(f) Let us constantly bear in mind this jailer,  not the miracle: how, prisoner as he was (the Apostle), persuaded his jailer. What say the heathen? "And of what things," say they, "was such a man as this to be persuaded--a vile, wretched creature, of no understanding, full of all that is bad and nothing else, and easily brought over to anything? For these, say they, are the things, a tanner, a purple-seller, an eunuch, slaves, and women believed." This is what they say. What then will they be able to say, when we produce the men of rank and station, the centurion, the proconsul, those from that time to the present, the rulers themselves, the emperors? But for my part, I speak of something else, greater than this: let us look to these very persons of no consideration. "And where is the wonder?" say you. Why, this, I say, is a wonder. For, if a person be persuaded about any common things, it is no wonder: but if resurrection, a kingdom of heaven, a life of philosophic self-command, be the subjects, and, discoursing of these to persons of mean consideration, one persuades them, it will be more wonderful than if one persuaded wise men. For when there is no danger attending the things of which one persuades people, then (the objector) might with some plausibility allege want of sense on their part: but when (the preacher) says--to the slave, as you will have it--"If thou be persuaded by me, it is at thy peril, thou wilt have all men for thine enemies, thou must die, thou must suffer evils without number," and yet for all this, convinces that man's soul, there can be no more talk here of want of sense. Since, if indeed the doctrines contained what was pleasant, one might fairly enough say this: but if, what the philosohers would never have chosen to learn, this the slave does learn, then is the wonder greater. And, if you will, let us bring before us the tanner himself, and see what were the subjects on which Peter conversed with him: or if you will, this same jailer. What then said Paul to him? "That Christ rose again," say you; "that there is a resurrection of the dead, and a kingdom: and he had no difficulty in persuading him, a man easily led to anything." How? Said he nothing about the mode of life; that he must be temperate, that he must be superior to money, that he must not be unmerciful, that he must impart of his good things to others? For it cannot be said, that the being persuaded to these things also was from the want of power of mind; no, to be brought to all this required a great soul. For be it so, that as far as the doctrines went, they were rendered more apt to receive these by their want of intelligence: but to accept such a virtuous, self-denying rule of life, how could that be owing to any defect of understanding? So that the less understanding the person may have, if nevertheless he is persuaded to things, to which even philosophers were unable to persuade their fellow-philosophers, the greater the wonder--when women and slaves are persuaded of these truths, and prove it by their actions, of which same truths the Platos and all the rest of them were never able to persuade any man. And why say I, "any man?" Say rather, not themselves even: on the contrary, that money is not to be despised, Plato persuaded (his disciples) by getting, as he did, such an abundance of property, and golden rings, and goblets; and that the honor to be had from the many is not to be despised, this Socrates himself shows, for all that he may philosophize without end on this point: for in everything he did, he had an eye to fame. And if you were conversant with his discourses, I might go at great length into this subject, and show what a deal of insincerity (eironeian) there was in them,--if at least we may believe what his disciple says of him,--and how that all his writings have their ground-work in vainglory. But, leaving them, let us direct the discourse to our own selves. For besides the things that have been said, there is this also to be added, that men were persuaded of these things to their own peril. Be not thou therefore shameless, but let us think over that night, the stocks, and the hymns of praise. This let us also do, and we shall open for ourselves--not a prison, but--heaven. If we pray, we shall be able even to open heaven. Elias both shut and opened heaven by prayer. (James v. 17.) There is a prison in heaven also. "Whatsoever," He saith, "ye shall bind on earth, shall be bound in heaven." (Matt. xvi. 19.) Let us pray by night, and we shall loose these bonds. For that prayers loose sins, let that widow convince us, let that friend convince us, who at that untimely hour of the night persists and knocks (Luke xi. 5): let Cornelius convince us, for, "thy prayers," it says, "and thine alms are come up before God." (ch. x. 4.) Let Paul convince us, who says, "Now she that is a widow indeed and desolate, trusteth in God, and continueth in supplications night and day." (1 Tim. v. 5.) If he speaks thus of a widow, a weak woman, much more would he of men. I have both before discoursed to you on this, and now repeat it: let us arouse ourselves during the night: though thou make not many prayers, make one with watchfulness, and it is enough, I ask no more: and if not at midnight, at any rate at the first dawn. Show that the night is not only for the body, but also for the soul: do not suffer it to pass idly, but make this return to thy Master: nay rather (the benefit) itself returns to thee. Say, if we fall into any difficult strait, to whom do we not make request? and if we soon obtain our request, we breathe freely again. What a boon were it for thee, to have a friend to go to with thy request, who shall be ready to take it as a kindness, and to be obliged to thee for thy asking? What a boon, not to have to go about and seek one to ask of, but to find one ready? to have no need of others through whom thou mayest solicit? What could be greater than this? Since here is One who then does most, when we make not our requests of others than Himself: just as a sincere friend then most complains of us for not trusting in his friendship, when we ask of others to make request to him. Thus also let us act.  "But what," you will ask, "if I should have offended Him?" Cease to give offence, and weep, and so draw near to Him, and thou wilt quickly render Him propitious as to thy former sins. Say only, I have offended: say it from thy soul and with a sincere mind, and all things are remitted to thee. Thou dost not so much desire thy sins to be forgiven, as He desires to forgive thee thy sins. In proof that thou dost not so desire it, consider that thou hast no mind either to practice vigils, or to give thy money freely: but He, that He might forgive our sins, spared not His Only-begotten and True Son, the partner of His throne. Seest thou how He more desires to forgive thee thy sins (than thou to be forgiven )? Then let us not be slothful, nor put off this any longer. He is merciful and good: only let us give Him an opportunity.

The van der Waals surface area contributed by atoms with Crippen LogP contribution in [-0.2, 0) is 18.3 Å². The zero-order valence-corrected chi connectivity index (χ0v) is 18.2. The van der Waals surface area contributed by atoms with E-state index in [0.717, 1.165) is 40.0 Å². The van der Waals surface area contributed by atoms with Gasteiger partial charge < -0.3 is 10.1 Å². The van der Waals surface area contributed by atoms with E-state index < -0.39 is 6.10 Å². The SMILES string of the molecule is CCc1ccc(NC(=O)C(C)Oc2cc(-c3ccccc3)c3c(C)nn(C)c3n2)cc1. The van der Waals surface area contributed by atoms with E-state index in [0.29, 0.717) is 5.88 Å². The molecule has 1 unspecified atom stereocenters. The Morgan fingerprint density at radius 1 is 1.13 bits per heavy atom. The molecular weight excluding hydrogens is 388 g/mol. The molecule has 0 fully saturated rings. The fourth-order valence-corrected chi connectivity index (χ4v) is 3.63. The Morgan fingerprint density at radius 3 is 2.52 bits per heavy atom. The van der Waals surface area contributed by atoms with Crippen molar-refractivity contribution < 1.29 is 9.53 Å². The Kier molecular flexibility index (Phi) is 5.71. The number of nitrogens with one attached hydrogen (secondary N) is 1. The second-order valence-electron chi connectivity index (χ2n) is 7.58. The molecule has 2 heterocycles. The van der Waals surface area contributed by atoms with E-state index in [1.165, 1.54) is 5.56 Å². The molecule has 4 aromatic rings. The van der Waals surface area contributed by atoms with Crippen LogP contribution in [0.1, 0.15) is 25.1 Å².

And (even) this (He seeks), only that we may not become unprofitable, since even without this He could have freed us from them: but like as we (with the same view) devise and arrange many things for our servants to do, so does He in the matter of our salvation. "Let us anticipate His face with thanksgiving." (Ps. xcv. 2. "Let us come before His presence." E.V.), since He is good and kind. But if thou call not upon Him, what will He do? Thou dost not choose to say, Forgive; thou wilt not say it from thy heart, but with thy mouth only. What is it, to call in truth? (To call) with purpose of heart, with earnestness, with a sincere mind; just as men say of perfumes, "This is genuine, and has nothing spurious," so here. He who truly calls on Him, he who truly prays to Him, continually attends to it, and desists not, until he obtain (his request): but he who does it in a merely formal manner (aphosioumenos), and even this only by way of fulfilling a law, does not call in truth. Whosoever thou art, say not only, "I am a sinner," but be earnest also to rid thyself of this character; say not this only, but also grieve. If thou grievest, thou art in earnest: if thou art not in earnest, thou grievest not: if thou grievest not, thou triflest. What sort of man is he who shall say, "I am sick," and not to do all to be freed from his sickness? A mighty weapon is Prayer. "If ye," saith the Lord, "know how to give good gifts to your children, how much more your Father?" (Luke xi. 13.) Then wherefore art thou unwilling to approach Him? He loves thee, He is of more power than all besides. Both willing is He and able, what is there to hinder? Nothing. But then, on our part, let us draw near with faith, draw near, offering the gifts that He desires, forgetfulness of wrongs, kindness, meekness. Though thou be a sinner, with boldness shalt thou ask of Him forgiveness of thy sins, if thou canst show that this has been done by thyself: but though thou be righteous, and possess not this virtue of forgetfulness of injuries, thou art none the better for it. It cannot be that a man who has forgiven his neighbor should not obtain perfect forgiveness: for God is beyond comparison more merciful than we. What sayest thou? If thou sayest, "I have been wronged, I have subdued my anger, I have endured the onset of wrath because of Thy command, and dost Thou not forgive?"  Full surely He will forgive: and this is plain to all. Therefore let us purge our soul from all resentment. This is sufficient for us, in order that we may be heard; and let us pray with watching and much perseverance, that having enjoyed His bountiful mercy, we may be found worthy of the good things promised, through the grace and mercy of our Lord Jesus Christ, with Whom to the Father, together with the Holy Spirit, be glory, might, honor, now and ever, world without end. Amen.